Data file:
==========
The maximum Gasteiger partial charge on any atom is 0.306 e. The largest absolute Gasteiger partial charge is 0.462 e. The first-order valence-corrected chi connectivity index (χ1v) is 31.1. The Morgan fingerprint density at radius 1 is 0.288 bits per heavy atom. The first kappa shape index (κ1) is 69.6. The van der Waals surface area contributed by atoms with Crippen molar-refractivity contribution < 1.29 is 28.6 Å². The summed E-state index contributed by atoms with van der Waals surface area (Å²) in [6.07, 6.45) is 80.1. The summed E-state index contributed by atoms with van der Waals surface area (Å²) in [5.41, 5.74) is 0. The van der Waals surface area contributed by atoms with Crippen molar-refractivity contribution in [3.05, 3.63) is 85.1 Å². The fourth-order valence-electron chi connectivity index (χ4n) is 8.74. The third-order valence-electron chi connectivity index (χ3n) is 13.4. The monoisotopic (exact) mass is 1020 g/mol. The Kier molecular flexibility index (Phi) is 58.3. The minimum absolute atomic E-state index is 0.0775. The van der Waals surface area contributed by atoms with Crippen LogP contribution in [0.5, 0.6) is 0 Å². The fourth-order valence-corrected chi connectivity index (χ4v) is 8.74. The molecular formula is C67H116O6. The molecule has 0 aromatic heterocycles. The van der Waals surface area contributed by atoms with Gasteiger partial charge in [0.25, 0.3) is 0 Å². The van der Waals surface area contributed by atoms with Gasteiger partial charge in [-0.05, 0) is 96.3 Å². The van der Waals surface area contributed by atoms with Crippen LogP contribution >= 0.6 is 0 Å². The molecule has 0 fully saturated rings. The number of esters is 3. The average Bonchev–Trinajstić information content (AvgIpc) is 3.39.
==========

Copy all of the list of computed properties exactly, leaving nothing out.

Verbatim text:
The maximum Gasteiger partial charge on any atom is 0.306 e. The largest absolute Gasteiger partial charge is 0.462 e. The first-order valence-corrected chi connectivity index (χ1v) is 31.1. The Morgan fingerprint density at radius 1 is 0.288 bits per heavy atom. The first kappa shape index (κ1) is 69.6. The van der Waals surface area contributed by atoms with Crippen molar-refractivity contribution < 1.29 is 28.6 Å². The summed E-state index contributed by atoms with van der Waals surface area (Å²) in [6.07, 6.45) is 80.1. The summed E-state index contributed by atoms with van der Waals surface area (Å²) in [5.41, 5.74) is 0. The van der Waals surface area contributed by atoms with Crippen molar-refractivity contribution in [3.05, 3.63) is 85.1 Å². The fourth-order valence-electron chi connectivity index (χ4n) is 8.74. The third-order valence-electron chi connectivity index (χ3n) is 13.4. The monoisotopic (exact) mass is 1020 g/mol. The Kier molecular flexibility index (Phi) is 58.3. The minimum absolute atomic E-state index is 0.0775. The van der Waals surface area contributed by atoms with Crippen LogP contribution in [0.5, 0.6) is 0 Å². The fourth-order valence-corrected chi connectivity index (χ4v) is 8.74. The molecular formula is C67H116O6. The molecule has 0 aromatic heterocycles. The van der Waals surface area contributed by atoms with Gasteiger partial charge in [0.25, 0.3) is 0 Å². The van der Waals surface area contributed by atoms with Gasteiger partial charge in [-0.05, 0) is 96.3 Å². The van der Waals surface area contributed by atoms with Crippen LogP contribution >= 0.6 is 0 Å². The molecule has 0 fully saturated rings. The number of esters is 3. The average Bonchev–Trinajstić information content (AvgIpc) is 3.39.